Some quarters have had pot shots at both Larson and Jackson. There is a very subtle form of humour that is difficult to pull off and be universally accepted. The word is 'dry'. Larson does dry in her sleep. And remember that we are talking about a character that shoulders the burden of becoming essentially (spoiler alert) Superwoman in the Marvel universe. Actually, some shots in the trailer show this aspect of her character so spoiler de-alert. I never truly accepted Superman as a valid character even knowing there was something in the universe that could bring him down. Apart from loving the Donner classic and somewhat enjoying Snyder's Man of Steel, there's something inherently defeatist about a fictional character who is essentially all-powerful. Drama is conflict (and Superman tends to win those) and what is interesting about characters is more often than not their flaws and frailties. Jackson's de-aging CG is breathtaking and I found the young upstart Fury engaging and of course suitably cocky. The relationship he has with 'Vers' (as in the partial dog tag name with the 'Carol Dan' part blackened out) is charming and great fun to watch. There's something at the core of that bond that plays very differently from boy meets girl. It's not at all romantic but trusting and that trumps a great deal of the more basic human needs in a relationship. Carol's rediscovery of her past is a potent scene and it's here we see why Larson is an Oscar winner. Subtle but powerful.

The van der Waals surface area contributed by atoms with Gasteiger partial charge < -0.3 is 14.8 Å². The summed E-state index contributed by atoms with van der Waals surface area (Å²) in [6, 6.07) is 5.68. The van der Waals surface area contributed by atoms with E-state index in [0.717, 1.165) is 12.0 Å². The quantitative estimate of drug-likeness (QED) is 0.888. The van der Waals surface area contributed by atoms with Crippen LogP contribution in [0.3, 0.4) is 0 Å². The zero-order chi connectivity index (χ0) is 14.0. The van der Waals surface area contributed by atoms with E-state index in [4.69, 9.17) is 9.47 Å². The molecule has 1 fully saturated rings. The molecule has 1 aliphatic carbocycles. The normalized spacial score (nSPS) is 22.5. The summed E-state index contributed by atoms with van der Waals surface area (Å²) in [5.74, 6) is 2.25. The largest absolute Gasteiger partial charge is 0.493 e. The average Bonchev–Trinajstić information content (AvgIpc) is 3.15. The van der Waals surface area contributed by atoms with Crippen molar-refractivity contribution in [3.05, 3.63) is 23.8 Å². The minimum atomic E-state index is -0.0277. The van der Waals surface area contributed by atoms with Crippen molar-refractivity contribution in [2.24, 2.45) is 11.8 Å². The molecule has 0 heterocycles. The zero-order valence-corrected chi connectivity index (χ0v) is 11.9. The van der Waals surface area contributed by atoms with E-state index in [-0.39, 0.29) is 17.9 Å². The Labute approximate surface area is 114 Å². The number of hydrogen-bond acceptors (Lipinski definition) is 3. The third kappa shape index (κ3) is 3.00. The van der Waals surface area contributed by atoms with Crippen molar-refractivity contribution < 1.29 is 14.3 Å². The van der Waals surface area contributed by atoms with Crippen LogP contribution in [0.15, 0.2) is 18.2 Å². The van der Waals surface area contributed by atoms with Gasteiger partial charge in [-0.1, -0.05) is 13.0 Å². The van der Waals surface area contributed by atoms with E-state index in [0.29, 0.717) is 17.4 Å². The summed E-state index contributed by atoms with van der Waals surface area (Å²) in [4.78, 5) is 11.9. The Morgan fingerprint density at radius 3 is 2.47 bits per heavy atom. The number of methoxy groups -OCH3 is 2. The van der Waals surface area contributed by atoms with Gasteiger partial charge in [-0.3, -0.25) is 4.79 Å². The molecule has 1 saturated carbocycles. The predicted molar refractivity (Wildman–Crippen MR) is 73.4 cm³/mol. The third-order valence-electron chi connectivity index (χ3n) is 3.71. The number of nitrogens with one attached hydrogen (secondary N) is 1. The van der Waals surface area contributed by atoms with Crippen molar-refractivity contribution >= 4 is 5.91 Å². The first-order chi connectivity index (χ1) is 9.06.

Brie Larson will inevitably be compared to Wonder Woman's Gal Gadot. This is unfair and reductionist. It's chalk and cheese... well, Brie specifically. In terms of characters, one's a Goddess born of Zeus and the other is an alien-human hybrid with a skill set off the chart. You can't get more different than that. And yet... There is more than enough room for a hundred female led super hero movies and it's somewhat sad that we are celebrating the baby steps of what really should be a level playing field. But there have to be pioneers in every genre. I'm just glad audiences are wrenching apart the standard male models and embracing female-led narratives. Not a classic by any means but Captian Marvel is a solid super hero entry that paves the way for a change in our big screen entertainment. Keep it up, Marvel (and DC).



Captain Marvel poster
Captain Marvel

USA 2019
123 mins
directed by
Anna Boden
Ryan Fleck
produced by
Kevin Feige
written by
Anna Boden
Ryan Fleck
Geneva Robertson-Dworet
stort by
Nicole Perlman
Meg LeFauve
Anna Boden
Ryan Fleck
Geneva Robertson-Dworet
Ben Davis
Debbie Berman
Elliot Graham
Pinar Toprak
production design
Andy Nicholson
Brie Larson
Samuel L. Jackson
Ben Mendelsohn
Jude Law
Annette Bening
Lashana Lynch
Clark Gregg

UK distributor
Walt Disney UK
UK release date
8 March 2019
review posted
21 March 2019

See all of Camus' reviews